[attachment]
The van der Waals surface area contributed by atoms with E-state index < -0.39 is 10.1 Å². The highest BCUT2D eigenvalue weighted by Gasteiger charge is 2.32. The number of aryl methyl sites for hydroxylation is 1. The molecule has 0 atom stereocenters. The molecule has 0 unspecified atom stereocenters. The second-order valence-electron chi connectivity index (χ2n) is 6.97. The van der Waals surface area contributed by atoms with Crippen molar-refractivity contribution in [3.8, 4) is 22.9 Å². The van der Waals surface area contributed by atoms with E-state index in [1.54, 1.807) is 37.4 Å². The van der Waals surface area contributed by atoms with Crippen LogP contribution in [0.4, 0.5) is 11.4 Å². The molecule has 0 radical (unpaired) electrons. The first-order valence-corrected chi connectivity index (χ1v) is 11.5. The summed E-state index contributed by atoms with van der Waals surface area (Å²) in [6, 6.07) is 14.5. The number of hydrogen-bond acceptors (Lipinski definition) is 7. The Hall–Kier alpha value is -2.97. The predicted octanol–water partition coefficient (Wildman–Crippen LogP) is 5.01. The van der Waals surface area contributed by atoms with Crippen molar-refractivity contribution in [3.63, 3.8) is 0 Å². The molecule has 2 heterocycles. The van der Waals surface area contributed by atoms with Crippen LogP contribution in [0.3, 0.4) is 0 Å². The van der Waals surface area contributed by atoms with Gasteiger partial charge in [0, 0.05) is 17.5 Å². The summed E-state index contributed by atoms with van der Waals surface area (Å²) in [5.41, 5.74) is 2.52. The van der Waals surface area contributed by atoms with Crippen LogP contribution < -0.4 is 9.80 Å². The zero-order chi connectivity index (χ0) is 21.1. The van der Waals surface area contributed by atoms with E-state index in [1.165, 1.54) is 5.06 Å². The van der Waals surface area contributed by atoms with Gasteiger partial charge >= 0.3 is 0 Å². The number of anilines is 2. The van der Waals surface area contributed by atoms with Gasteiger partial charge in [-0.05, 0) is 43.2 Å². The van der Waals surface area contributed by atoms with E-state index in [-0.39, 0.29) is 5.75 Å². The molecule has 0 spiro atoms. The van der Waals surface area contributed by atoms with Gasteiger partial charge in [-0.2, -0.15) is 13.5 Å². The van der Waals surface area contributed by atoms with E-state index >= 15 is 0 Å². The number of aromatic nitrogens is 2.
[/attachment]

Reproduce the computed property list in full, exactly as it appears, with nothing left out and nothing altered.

The van der Waals surface area contributed by atoms with E-state index < -0.39 is 10.1 Å². The highest BCUT2D eigenvalue weighted by Gasteiger charge is 2.32. The number of aryl methyl sites for hydroxylation is 1. The molecule has 0 atom stereocenters. The molecule has 0 unspecified atom stereocenters. The second-order valence-electron chi connectivity index (χ2n) is 6.97. The van der Waals surface area contributed by atoms with Crippen molar-refractivity contribution in [3.8, 4) is 22.9 Å². The van der Waals surface area contributed by atoms with E-state index in [1.54, 1.807) is 37.4 Å². The van der Waals surface area contributed by atoms with Crippen LogP contribution in [0.4, 0.5) is 11.4 Å². The molecule has 0 radical (unpaired) electrons. The first-order valence-corrected chi connectivity index (χ1v) is 11.5. The summed E-state index contributed by atoms with van der Waals surface area (Å²) in [6, 6.07) is 14.5. The number of hydrogen-bond acceptors (Lipinski definition) is 7. The Hall–Kier alpha value is -2.97. The predicted octanol–water partition coefficient (Wildman–Crippen LogP) is 5.01. The van der Waals surface area contributed by atoms with Crippen molar-refractivity contribution in [3.63, 3.8) is 0 Å². The molecule has 2 heterocycles. The van der Waals surface area contributed by atoms with Crippen LogP contribution in [0.3, 0.4) is 0 Å². The van der Waals surface area contributed by atoms with Gasteiger partial charge in [0, 0.05) is 17.5 Å². The summed E-state index contributed by atoms with van der Waals surface area (Å²) in [5.41, 5.74) is 2.52. The van der Waals surface area contributed by atoms with Crippen LogP contribution < -0.4 is 9.80 Å². The zero-order chi connectivity index (χ0) is 21.1. The van der Waals surface area contributed by atoms with E-state index in [1.165, 1.54) is 5.06 Å². The van der Waals surface area contributed by atoms with Gasteiger partial charge >= 0.3 is 0 Å². The number of anilines is 2. The van der Waals surface area contributed by atoms with Gasteiger partial charge in [-0.05, 0) is 43.2 Å². The van der Waals surface area contributed by atoms with E-state index in [-0.39, 0.29) is 5.75 Å². The molecule has 0 spiro atoms. The van der Waals surface area contributed by atoms with Gasteiger partial charge in [-0.2, -0.15) is 13.5 Å². The van der Waals surface area contributed by atoms with E-state index >= 15 is 0 Å². The number of aromatic nitrogens is 2.